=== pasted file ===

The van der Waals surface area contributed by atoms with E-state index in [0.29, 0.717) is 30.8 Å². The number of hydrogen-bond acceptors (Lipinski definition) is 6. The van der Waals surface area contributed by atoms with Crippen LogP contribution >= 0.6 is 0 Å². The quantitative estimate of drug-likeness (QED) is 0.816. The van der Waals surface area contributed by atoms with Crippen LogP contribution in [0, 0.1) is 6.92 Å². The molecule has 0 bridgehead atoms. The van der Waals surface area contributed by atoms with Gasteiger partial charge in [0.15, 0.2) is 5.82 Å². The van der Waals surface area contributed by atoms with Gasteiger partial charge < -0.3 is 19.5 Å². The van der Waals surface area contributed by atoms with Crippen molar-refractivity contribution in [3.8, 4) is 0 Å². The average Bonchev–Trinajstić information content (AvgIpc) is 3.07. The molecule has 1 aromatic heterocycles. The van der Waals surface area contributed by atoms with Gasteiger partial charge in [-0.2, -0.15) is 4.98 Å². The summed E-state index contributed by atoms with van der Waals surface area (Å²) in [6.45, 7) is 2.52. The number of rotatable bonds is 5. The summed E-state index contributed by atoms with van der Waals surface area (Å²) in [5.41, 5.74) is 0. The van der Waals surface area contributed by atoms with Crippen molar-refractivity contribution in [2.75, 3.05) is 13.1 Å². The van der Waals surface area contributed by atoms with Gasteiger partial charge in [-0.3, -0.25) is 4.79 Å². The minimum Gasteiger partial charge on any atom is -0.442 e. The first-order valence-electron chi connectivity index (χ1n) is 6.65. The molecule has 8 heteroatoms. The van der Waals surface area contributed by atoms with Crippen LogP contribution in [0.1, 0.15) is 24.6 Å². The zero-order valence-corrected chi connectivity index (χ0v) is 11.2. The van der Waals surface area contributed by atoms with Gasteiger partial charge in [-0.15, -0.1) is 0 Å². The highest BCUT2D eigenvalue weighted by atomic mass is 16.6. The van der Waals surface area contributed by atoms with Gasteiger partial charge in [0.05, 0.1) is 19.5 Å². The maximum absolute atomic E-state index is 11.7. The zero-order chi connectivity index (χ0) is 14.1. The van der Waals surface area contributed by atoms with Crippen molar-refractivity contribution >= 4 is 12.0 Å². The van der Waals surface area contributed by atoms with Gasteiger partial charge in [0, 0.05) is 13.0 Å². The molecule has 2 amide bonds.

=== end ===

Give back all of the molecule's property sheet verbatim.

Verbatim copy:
The van der Waals surface area contributed by atoms with E-state index in [0.29, 0.717) is 30.8 Å². The number of hydrogen-bond acceptors (Lipinski definition) is 6. The van der Waals surface area contributed by atoms with Crippen LogP contribution >= 0.6 is 0 Å². The quantitative estimate of drug-likeness (QED) is 0.816. The van der Waals surface area contributed by atoms with Crippen LogP contribution in [0, 0.1) is 6.92 Å². The molecule has 0 bridgehead atoms. The van der Waals surface area contributed by atoms with Gasteiger partial charge in [0.15, 0.2) is 5.82 Å². The van der Waals surface area contributed by atoms with Gasteiger partial charge < -0.3 is 19.5 Å². The van der Waals surface area contributed by atoms with Crippen molar-refractivity contribution in [3.8, 4) is 0 Å². The average Bonchev–Trinajstić information content (AvgIpc) is 3.07. The molecule has 1 aromatic heterocycles. The van der Waals surface area contributed by atoms with Gasteiger partial charge in [-0.2, -0.15) is 4.98 Å². The summed E-state index contributed by atoms with van der Waals surface area (Å²) in [6.45, 7) is 2.52. The number of rotatable bonds is 5. The summed E-state index contributed by atoms with van der Waals surface area (Å²) in [5.41, 5.74) is 0. The van der Waals surface area contributed by atoms with Crippen molar-refractivity contribution in [2.75, 3.05) is 13.1 Å². The van der Waals surface area contributed by atoms with Gasteiger partial charge in [-0.3, -0.25) is 4.79 Å². The minimum Gasteiger partial charge on any atom is -0.442 e. The first-order valence-electron chi connectivity index (χ1n) is 6.65. The molecule has 8 heteroatoms. The van der Waals surface area contributed by atoms with Crippen LogP contribution in [0.1, 0.15) is 24.6 Å². The zero-order valence-corrected chi connectivity index (χ0v) is 11.2. The van der Waals surface area contributed by atoms with Gasteiger partial charge in [-0.15, -0.1) is 0 Å². The highest BCUT2D eigenvalue weighted by atomic mass is 16.6. The van der Waals surface area contributed by atoms with Gasteiger partial charge in [0.05, 0.1) is 19.5 Å². The maximum absolute atomic E-state index is 11.7. The zero-order chi connectivity index (χ0) is 14.1. The van der Waals surface area contributed by atoms with Crippen molar-refractivity contribution >= 4 is 12.0 Å². The van der Waals surface area contributed by atoms with Gasteiger partial charge in [0, 0.05) is 13.0 Å². The molecule has 2 amide bonds.